Refugees start income generating activities to supplement food rations

Over 12,500 Congolese refugees in Gihembe camp in Gicumbi district have committed to embrace income generating activities following the recent 25 per cent reduction in food rations.

When Filippo Grandi, the United Nations High Commissioner for Refugees visited Gihembe Camp for Congolese refugees in Rwanda last week end, he was welcomed by many complaints including the fact that currently they each receive Rwf180 as food ration per day while  one cubic meter of fire firewood is shared by 20 people.

The refugees said the ration means one person is fed on only Rwf5,700 per month, the situation that has triggered harsh conditions of poor nutrition, teenage and unwanted pregnancies for girls and family collapsing as girls and women  seek support from the outside to survive.

However, one person who is not complaining much is Rubingo Iburisho, his wife and five children who have started income generating activities to cope with the crisis.

The 50-year old fled wars and violence caused by different armed groups in North Kivu in Republic Democratic of Congo and arrived in Rwanda in 2007.

“I was farmer and when I arrived in Rwanda I could cultivate and carry goods on my head to earn extra because a family of seven cannot survive on the little food rations we get,” he said.

The family was in Nyabiheke camp in Eastern Province where after completing training in ‘carpentry’ they were relocated to Gihembe camp in 2013.

“I would work for other carpenters around the camp because I had no capital to start my own business. When I came to Gihembe camp, I got an idea of setting up my own enterprise. I started by using firewood they gave us for cooking and use my machete and few inefficient materials to make chairs and beds from logs of firewood. One day I made sitting room furniture which I sold for Rwf40,000 hat became my investment capital,” he narrated to Sunday Times.

He currently makes beds, wardrobes, chairs, tables and others.

“I earn about Rwf150,000 every month .But if I get modern equipment and electricity, the profit could double. Two of my children completed secondary school and I have also trained them in carpentry and my wife also varnishes the furniture I make,” he said adding that he employs five workers who are each paid Rwf25, 000 every month

His wife spends part of the generated income and sells 25 kg of fish every day buying a kilo at Rwf2,000 and selling it at Rwf2,500.

The business helps her to earn over Rwf5,000 profit every day after deducting transportation cost for the fish.


Rubingo says lack of refrigerators limits his wife’s business and only purchases fish for the day, He added that lack of electricity in his small workshop limits him from using efficient machines.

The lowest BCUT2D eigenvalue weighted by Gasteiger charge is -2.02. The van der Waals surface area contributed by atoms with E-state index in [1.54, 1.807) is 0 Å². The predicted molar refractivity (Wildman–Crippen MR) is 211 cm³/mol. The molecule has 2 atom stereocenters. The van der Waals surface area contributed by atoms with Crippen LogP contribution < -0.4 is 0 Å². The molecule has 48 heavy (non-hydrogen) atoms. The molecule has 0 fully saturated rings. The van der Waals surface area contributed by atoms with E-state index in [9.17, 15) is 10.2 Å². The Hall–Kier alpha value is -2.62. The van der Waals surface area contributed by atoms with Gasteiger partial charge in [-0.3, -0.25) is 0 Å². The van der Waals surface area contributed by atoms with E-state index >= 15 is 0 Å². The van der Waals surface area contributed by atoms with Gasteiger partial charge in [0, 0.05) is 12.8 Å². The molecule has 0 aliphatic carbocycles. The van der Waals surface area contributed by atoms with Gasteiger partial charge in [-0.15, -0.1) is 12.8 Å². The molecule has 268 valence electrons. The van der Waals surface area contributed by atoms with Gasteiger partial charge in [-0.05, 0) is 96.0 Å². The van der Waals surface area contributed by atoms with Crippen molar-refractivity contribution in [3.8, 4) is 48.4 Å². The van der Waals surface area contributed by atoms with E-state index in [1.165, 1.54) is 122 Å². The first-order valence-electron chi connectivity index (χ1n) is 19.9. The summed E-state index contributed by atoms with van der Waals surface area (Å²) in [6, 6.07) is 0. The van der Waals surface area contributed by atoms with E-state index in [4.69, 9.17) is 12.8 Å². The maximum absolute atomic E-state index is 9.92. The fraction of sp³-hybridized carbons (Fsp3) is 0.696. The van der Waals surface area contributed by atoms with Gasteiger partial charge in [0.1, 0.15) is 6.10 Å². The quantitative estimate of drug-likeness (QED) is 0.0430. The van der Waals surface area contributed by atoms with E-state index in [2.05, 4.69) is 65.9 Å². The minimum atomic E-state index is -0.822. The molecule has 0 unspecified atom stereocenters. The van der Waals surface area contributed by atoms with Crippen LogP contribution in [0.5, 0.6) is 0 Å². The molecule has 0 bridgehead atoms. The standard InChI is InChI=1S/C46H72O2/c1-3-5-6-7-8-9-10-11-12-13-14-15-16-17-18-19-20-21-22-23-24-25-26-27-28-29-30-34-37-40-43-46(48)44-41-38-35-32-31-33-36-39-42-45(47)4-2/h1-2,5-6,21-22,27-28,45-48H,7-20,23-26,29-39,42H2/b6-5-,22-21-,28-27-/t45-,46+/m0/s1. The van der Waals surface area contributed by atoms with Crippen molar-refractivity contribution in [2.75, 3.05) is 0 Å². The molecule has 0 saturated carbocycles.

“Currently I go outside the camp and hire machines for refining and cutting planks because they need electricity. I pay Rwf3,000 whenever I use them. If I get electricity my profit could double because I would buy them and use them in my own workshop. Fortunately, the Mayor has agreed to help me connect to electricity and one of the microfinance institutions has pledged to give me Rwf800,000 loan to buy one of the machines I need,” he said.

UNHCR commissioner emphasizes self-reliance projects

Filippo Grandi told the refugees that more innovative approaches were being developed to be able to help refugees become self-reliant as a means of coping with funding cut.

“We need innovative materials to find solutions for refugees’ needs. We are talking to World Food Programme about food aid and ways of building self-reliant capacity. It is now 20 years refugees are here and therefore they need employment opportunities and access to other social services” he said.

De Bonheur Jeanne d’Arc, Rwanda’s Minister for Disasters and Refugees (MIDMAR), said there were different measures in place  to find sustainable solutions to refugees’ issues adding that scaling up vocational training was one of  solutions.

The Ministry of Disaster Management and Refugee Affairs and UN agencies are currently scaling up implementation of a Joint Strategy on Economic Inclusion of Refugees to enable more of them to become self-reliant and contribute to the economic development of their host communities.

The joint initiatives target to support the government to graduate 18,000 camp-based refugees from food and/or cash for food assistance programmes by mid-2018 while the strategy will also strive to create access to formal employment opportunities for up to 60,000 refugees and have a similar number using banking services by mid-2018.

It requires US$2.5 million every month to provide ful food or cash assistance to  over 170,000 refugees in Rwanda.World Food Programme says if it receives no new funds, further reductions in cash and food may be necessary in coming months.

As of December 2017, UNHCR had secured only 19 percent of its total funding needs, amounting to US$ 20.3 million out of US$ 104.5 million needed to invest in comprehensive solutions to refugees. Courtesy photos.


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